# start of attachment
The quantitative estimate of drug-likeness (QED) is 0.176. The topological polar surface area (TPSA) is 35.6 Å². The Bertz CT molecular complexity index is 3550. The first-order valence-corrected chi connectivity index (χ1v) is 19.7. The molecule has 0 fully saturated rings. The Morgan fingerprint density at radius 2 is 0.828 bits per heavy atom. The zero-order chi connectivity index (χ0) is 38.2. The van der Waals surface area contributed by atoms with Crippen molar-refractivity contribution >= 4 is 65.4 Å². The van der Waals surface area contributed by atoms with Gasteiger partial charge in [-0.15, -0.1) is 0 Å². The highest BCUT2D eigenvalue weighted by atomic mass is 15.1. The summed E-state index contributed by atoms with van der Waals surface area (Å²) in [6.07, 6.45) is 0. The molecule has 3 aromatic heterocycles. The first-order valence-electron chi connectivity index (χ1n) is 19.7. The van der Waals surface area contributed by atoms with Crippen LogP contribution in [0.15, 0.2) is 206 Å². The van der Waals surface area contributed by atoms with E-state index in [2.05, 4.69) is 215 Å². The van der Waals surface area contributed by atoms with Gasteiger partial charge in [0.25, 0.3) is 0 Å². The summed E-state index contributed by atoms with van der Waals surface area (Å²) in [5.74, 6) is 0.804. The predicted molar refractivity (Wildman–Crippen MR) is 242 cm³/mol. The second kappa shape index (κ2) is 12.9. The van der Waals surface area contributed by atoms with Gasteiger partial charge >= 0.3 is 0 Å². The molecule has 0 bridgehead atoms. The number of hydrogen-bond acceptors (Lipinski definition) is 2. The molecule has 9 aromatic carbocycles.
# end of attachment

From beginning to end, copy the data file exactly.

The quantitative estimate of drug-likeness (QED) is 0.176. The topological polar surface area (TPSA) is 35.6 Å². The Bertz CT molecular complexity index is 3550. The first-order valence-corrected chi connectivity index (χ1v) is 19.7. The molecule has 0 fully saturated rings. The Morgan fingerprint density at radius 2 is 0.828 bits per heavy atom. The zero-order chi connectivity index (χ0) is 38.2. The van der Waals surface area contributed by atoms with Crippen molar-refractivity contribution >= 4 is 65.4 Å². The van der Waals surface area contributed by atoms with Gasteiger partial charge in [-0.15, -0.1) is 0 Å². The highest BCUT2D eigenvalue weighted by atomic mass is 15.1. The summed E-state index contributed by atoms with van der Waals surface area (Å²) in [6.07, 6.45) is 0. The molecule has 3 aromatic heterocycles. The first-order valence-electron chi connectivity index (χ1n) is 19.7. The van der Waals surface area contributed by atoms with Crippen LogP contribution in [0.15, 0.2) is 206 Å². The van der Waals surface area contributed by atoms with E-state index in [2.05, 4.69) is 215 Å². The van der Waals surface area contributed by atoms with Gasteiger partial charge in [0.25, 0.3) is 0 Å². The summed E-state index contributed by atoms with van der Waals surface area (Å²) in [5.74, 6) is 0.804. The predicted molar refractivity (Wildman–Crippen MR) is 242 cm³/mol. The second kappa shape index (κ2) is 12.9. The van der Waals surface area contributed by atoms with Gasteiger partial charge >= 0.3 is 0 Å². The molecule has 0 bridgehead atoms. The number of hydrogen-bond acceptors (Lipinski definition) is 2. The molecule has 9 aromatic carbocycles.